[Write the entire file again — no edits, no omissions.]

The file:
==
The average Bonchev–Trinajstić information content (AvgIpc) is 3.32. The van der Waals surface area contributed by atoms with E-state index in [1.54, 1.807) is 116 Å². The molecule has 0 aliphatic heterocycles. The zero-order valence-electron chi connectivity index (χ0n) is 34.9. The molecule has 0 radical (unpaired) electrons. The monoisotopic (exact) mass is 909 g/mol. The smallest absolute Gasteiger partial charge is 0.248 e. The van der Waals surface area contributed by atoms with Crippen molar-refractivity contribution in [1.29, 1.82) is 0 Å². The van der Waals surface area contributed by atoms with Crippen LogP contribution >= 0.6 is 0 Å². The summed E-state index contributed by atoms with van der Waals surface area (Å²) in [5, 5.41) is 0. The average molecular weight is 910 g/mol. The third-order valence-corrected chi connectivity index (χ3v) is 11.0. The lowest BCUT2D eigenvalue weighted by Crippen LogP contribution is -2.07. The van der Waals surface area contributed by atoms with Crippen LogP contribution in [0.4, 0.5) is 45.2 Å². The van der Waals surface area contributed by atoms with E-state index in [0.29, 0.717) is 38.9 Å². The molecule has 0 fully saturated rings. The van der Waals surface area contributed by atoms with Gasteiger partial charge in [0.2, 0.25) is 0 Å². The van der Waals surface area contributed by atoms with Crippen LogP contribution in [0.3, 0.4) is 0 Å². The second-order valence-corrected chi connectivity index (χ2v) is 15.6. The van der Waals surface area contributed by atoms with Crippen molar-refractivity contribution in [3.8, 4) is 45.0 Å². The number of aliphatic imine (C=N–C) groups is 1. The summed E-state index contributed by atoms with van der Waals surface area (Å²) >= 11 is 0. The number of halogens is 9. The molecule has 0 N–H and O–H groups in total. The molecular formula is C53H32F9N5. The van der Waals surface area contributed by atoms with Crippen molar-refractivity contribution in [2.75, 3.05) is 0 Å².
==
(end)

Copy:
The average Bonchev–Trinajstić information content (AvgIpc) is 3.32. The van der Waals surface area contributed by atoms with E-state index in [1.54, 1.807) is 116 Å². The molecule has 0 aliphatic heterocycles. The zero-order valence-electron chi connectivity index (χ0n) is 34.9. The molecule has 0 radical (unpaired) electrons. The monoisotopic (exact) mass is 909 g/mol. The smallest absolute Gasteiger partial charge is 0.248 e. The van der Waals surface area contributed by atoms with Crippen molar-refractivity contribution in [1.29, 1.82) is 0 Å². The van der Waals surface area contributed by atoms with Crippen LogP contribution >= 0.6 is 0 Å². The summed E-state index contributed by atoms with van der Waals surface area (Å²) in [5, 5.41) is 0. The average molecular weight is 910 g/mol. The third-order valence-corrected chi connectivity index (χ3v) is 11.0. The lowest BCUT2D eigenvalue weighted by Crippen LogP contribution is -2.07. The van der Waals surface area contributed by atoms with Crippen LogP contribution in [0.4, 0.5) is 45.2 Å². The van der Waals surface area contributed by atoms with E-state index in [0.29, 0.717) is 38.9 Å². The molecule has 0 fully saturated rings. The van der Waals surface area contributed by atoms with Gasteiger partial charge in [0.2, 0.25) is 0 Å². The van der Waals surface area contributed by atoms with Crippen LogP contribution in [0.3, 0.4) is 0 Å². The second-order valence-corrected chi connectivity index (χ2v) is 15.6. The van der Waals surface area contributed by atoms with Crippen molar-refractivity contribution in [3.8, 4) is 45.0 Å². The number of aliphatic imine (C=N–C) groups is 1. The summed E-state index contributed by atoms with van der Waals surface area (Å²) >= 11 is 0. The number of halogens is 9. The molecule has 0 N–H and O–H groups in total. The molecular formula is C53H32F9N5. The van der Waals surface area contributed by atoms with Crippen molar-refractivity contribution in [2.75, 3.05) is 0 Å².